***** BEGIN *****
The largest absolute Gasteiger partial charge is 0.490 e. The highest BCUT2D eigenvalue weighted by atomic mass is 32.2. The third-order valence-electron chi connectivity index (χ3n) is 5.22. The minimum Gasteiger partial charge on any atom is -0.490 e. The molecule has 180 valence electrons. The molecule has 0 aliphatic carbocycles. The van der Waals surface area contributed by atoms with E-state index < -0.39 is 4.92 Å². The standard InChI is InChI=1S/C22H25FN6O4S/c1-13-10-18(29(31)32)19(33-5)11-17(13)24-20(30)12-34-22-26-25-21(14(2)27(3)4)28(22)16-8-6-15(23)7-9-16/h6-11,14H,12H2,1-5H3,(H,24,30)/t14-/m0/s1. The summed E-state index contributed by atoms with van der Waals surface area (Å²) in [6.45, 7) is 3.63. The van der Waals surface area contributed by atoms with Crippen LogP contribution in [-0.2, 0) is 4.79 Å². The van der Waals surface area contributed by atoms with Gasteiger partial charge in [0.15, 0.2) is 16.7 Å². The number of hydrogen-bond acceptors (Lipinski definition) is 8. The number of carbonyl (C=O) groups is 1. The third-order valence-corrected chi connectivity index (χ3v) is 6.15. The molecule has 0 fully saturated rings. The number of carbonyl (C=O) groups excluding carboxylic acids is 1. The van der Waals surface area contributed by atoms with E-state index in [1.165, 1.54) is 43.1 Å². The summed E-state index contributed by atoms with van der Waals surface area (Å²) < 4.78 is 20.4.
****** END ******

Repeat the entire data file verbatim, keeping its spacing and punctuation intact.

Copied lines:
The largest absolute Gasteiger partial charge is 0.490 e. The highest BCUT2D eigenvalue weighted by atomic mass is 32.2. The third-order valence-electron chi connectivity index (χ3n) is 5.22. The minimum Gasteiger partial charge on any atom is -0.490 e. The molecule has 180 valence electrons. The molecule has 0 aliphatic carbocycles. The van der Waals surface area contributed by atoms with E-state index < -0.39 is 4.92 Å². The standard InChI is InChI=1S/C22H25FN6O4S/c1-13-10-18(29(31)32)19(33-5)11-17(13)24-20(30)12-34-22-26-25-21(14(2)27(3)4)28(22)16-8-6-15(23)7-9-16/h6-11,14H,12H2,1-5H3,(H,24,30)/t14-/m0/s1. The summed E-state index contributed by atoms with van der Waals surface area (Å²) in [6.45, 7) is 3.63. The van der Waals surface area contributed by atoms with Crippen LogP contribution in [-0.2, 0) is 4.79 Å². The van der Waals surface area contributed by atoms with Gasteiger partial charge in [0.15, 0.2) is 16.7 Å². The number of hydrogen-bond acceptors (Lipinski definition) is 8. The number of carbonyl (C=O) groups is 1. The third-order valence-corrected chi connectivity index (χ3v) is 6.15. The molecule has 0 fully saturated rings. The number of carbonyl (C=O) groups excluding carboxylic acids is 1. The van der Waals surface area contributed by atoms with E-state index in [1.165, 1.54) is 43.1 Å². The summed E-state index contributed by atoms with van der Waals surface area (Å²) < 4.78 is 20.4.